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by Abigail Van Buren

DEAR ABBY: I am very worried about my 12-year-old daughter, "Carrie." She's in seventh grade. The other night, I came across a letter she was writing to a girlfriend from school. It said, "I have 'Frenched' with him twice in the hallway.'" I was shocked! After taking a little while to get it together, I calmly asked Carrie about it. She refused to explain.

Abby, this is a girl who wanted (and got) a Barbie Talking Dream House for Christmas! How can she be French- kissing anyone?

Carrie and I have always been close, but now I realize she has confided in me less and less over the last several months. As she's gotten older, I'm afraid I don't know who she is anymore.

Her father and I are separated. He is currently enrolled in a 28-day alcohol recovery program. Carrie has not had much of a relationship with him for a couple of years now. I know that you are going to suggest counseling, and I am not opposed to that. However, my real question is, how do I convince my daughter to go? I know she'll fight it, and I hate the idea of forcing her to do anything. -- WORRIED AND CONFUSED MOM IN DELAWARE

DEAR MOM: If you haven't already done so, it is time for you to have a frank mother-daughter talk with your daughter about sex, and the responsibilities that go with it. Children are maturing faster than ever, and Carrie is right on schedule. There are many books for parents and teens on this important subject.

After you have done that, family counseling will improve your level of communication. As long as she knows the counseling isn't being aimed solely at her, she'll be less likely to object. As a member of the family, Carrie should be included.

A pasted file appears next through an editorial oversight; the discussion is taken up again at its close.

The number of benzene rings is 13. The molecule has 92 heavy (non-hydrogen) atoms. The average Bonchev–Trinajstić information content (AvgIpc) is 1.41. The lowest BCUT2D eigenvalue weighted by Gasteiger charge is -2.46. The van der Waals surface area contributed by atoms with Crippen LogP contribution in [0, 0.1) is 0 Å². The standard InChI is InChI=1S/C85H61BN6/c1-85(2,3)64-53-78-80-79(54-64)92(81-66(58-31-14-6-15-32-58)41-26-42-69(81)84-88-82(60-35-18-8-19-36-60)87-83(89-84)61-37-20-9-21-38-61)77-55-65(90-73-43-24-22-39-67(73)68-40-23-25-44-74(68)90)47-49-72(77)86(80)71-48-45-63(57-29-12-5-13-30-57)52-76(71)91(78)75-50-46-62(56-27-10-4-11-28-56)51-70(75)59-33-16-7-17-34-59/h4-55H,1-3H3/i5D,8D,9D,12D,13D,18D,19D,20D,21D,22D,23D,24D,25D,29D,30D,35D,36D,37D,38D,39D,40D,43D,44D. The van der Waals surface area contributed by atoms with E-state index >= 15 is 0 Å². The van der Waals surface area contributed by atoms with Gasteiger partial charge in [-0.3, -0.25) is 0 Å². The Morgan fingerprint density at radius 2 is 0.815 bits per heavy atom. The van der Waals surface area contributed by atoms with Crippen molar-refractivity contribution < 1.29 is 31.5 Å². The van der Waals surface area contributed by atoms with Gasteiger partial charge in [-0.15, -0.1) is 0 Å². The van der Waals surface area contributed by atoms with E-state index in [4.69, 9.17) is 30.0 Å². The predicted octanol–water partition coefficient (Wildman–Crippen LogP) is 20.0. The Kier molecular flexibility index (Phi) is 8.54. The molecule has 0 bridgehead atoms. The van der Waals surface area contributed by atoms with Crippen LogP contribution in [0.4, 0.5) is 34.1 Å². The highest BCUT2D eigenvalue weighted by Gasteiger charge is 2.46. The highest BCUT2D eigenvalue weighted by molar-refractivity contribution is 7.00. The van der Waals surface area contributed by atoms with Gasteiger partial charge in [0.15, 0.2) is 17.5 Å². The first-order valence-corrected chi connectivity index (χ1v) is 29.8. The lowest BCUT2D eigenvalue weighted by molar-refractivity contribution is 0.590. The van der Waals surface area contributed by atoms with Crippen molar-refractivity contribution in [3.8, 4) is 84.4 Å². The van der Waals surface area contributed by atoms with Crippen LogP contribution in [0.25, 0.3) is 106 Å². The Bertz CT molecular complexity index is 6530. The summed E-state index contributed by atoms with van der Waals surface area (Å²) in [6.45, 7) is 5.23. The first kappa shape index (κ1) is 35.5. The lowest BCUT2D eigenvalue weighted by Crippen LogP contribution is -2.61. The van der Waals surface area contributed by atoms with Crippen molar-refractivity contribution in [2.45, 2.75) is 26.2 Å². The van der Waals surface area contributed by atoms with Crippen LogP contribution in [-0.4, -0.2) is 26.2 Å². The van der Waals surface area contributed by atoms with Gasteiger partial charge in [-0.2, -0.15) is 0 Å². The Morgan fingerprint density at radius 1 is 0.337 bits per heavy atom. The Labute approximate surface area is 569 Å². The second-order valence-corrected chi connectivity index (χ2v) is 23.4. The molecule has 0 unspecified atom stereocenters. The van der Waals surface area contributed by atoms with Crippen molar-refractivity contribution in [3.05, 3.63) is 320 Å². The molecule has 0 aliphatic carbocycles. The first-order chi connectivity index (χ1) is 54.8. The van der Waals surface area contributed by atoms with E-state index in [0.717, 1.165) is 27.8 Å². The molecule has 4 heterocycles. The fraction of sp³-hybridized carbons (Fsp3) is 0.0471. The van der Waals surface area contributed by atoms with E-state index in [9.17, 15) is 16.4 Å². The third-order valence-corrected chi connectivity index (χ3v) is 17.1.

DEAR ABBY: I am a 38-year-old, college-educated, single woman. I have a good job and own my own home. A few months ago, I met "Willie," a divorced man who is a couple of years younger than me. We initially exchanged e-mails, then met in person after several weeks. Willie is also well-educated and has a good job. We are extremely compatible, and our relationship has progressed to the point that we are now discussing marriage.

The problem is my mother and single, older sister disapprove of me spending time with Willie. They say I don't spend enough time with them and he is trying to separate us.

When we began dating, I invited Mom and my sister to join us for dinners. All my offers were refused. Willie did spend Christmas with us, but it was awkward.

I have told them how much Willie and I care for each other and that marriage is a possibility, but every time I see them, all they do is complain about my relationship.

Wouldn't you think that when I finally found someone, they would be supportive? What can I do to make this a more peaceful situation? -- TORN IN ALABAMA

DEAR TORN: If the only concern your mother and sister have about Willie is the fact that your relationship leaves you with less time to spend with them, the problem is theirs, and you should not make it yours. Neither should you put yourself into the thankless position of being the family peacemaker. I have a feeling no man will ever measure up to their "standards." Follow you heart and have a happy, fulfilling life.

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